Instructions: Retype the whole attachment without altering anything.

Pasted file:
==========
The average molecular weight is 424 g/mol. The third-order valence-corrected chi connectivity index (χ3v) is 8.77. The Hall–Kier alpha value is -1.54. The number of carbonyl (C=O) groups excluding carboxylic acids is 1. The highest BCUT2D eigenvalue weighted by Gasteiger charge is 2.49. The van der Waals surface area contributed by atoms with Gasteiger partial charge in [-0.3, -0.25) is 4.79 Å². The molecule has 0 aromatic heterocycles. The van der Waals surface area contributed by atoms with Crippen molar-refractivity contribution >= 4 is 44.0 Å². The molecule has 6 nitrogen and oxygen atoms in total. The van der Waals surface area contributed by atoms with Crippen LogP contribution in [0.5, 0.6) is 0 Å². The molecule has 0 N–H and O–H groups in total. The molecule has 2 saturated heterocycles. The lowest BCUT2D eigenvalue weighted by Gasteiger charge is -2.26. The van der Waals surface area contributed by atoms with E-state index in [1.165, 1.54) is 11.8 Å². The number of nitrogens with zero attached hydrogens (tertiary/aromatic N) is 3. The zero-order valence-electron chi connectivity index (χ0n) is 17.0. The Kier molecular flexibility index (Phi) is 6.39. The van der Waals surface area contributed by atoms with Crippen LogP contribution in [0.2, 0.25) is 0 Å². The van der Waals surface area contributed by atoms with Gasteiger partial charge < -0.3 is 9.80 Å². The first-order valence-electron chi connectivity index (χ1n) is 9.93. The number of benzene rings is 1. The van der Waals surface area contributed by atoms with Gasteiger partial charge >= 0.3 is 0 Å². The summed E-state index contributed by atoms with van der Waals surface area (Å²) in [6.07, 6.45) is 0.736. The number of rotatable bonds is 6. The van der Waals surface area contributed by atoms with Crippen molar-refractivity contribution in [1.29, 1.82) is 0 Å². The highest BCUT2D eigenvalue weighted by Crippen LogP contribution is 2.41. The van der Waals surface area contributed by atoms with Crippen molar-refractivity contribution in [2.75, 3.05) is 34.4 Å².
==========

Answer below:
The average molecular weight is 424 g/mol. The third-order valence-corrected chi connectivity index (χ3v) is 8.77. The Hall–Kier alpha value is -1.54. The number of carbonyl (C=O) groups excluding carboxylic acids is 1. The highest BCUT2D eigenvalue weighted by Gasteiger charge is 2.49. The van der Waals surface area contributed by atoms with Gasteiger partial charge in [-0.3, -0.25) is 4.79 Å². The molecule has 0 aromatic heterocycles. The van der Waals surface area contributed by atoms with Crippen molar-refractivity contribution >= 4 is 44.0 Å². The molecule has 6 nitrogen and oxygen atoms in total. The van der Waals surface area contributed by atoms with Crippen LogP contribution in [0.5, 0.6) is 0 Å². The molecule has 0 N–H and O–H groups in total. The molecule has 2 saturated heterocycles. The lowest BCUT2D eigenvalue weighted by Gasteiger charge is -2.26. The van der Waals surface area contributed by atoms with E-state index in [1.165, 1.54) is 11.8 Å². The number of nitrogens with zero attached hydrogens (tertiary/aromatic N) is 3. The zero-order valence-electron chi connectivity index (χ0n) is 17.0. The Kier molecular flexibility index (Phi) is 6.39. The van der Waals surface area contributed by atoms with Crippen LogP contribution in [0.2, 0.25) is 0 Å². The van der Waals surface area contributed by atoms with Gasteiger partial charge < -0.3 is 9.80 Å². The first-order valence-electron chi connectivity index (χ1n) is 9.93. The number of benzene rings is 1. The van der Waals surface area contributed by atoms with Gasteiger partial charge >= 0.3 is 0 Å². The summed E-state index contributed by atoms with van der Waals surface area (Å²) in [6.07, 6.45) is 0.736. The number of rotatable bonds is 6. The van der Waals surface area contributed by atoms with Crippen molar-refractivity contribution in [1.29, 1.82) is 0 Å². The highest BCUT2D eigenvalue weighted by Crippen LogP contribution is 2.41. The van der Waals surface area contributed by atoms with Crippen molar-refractivity contribution in [2.75, 3.05) is 34.4 Å².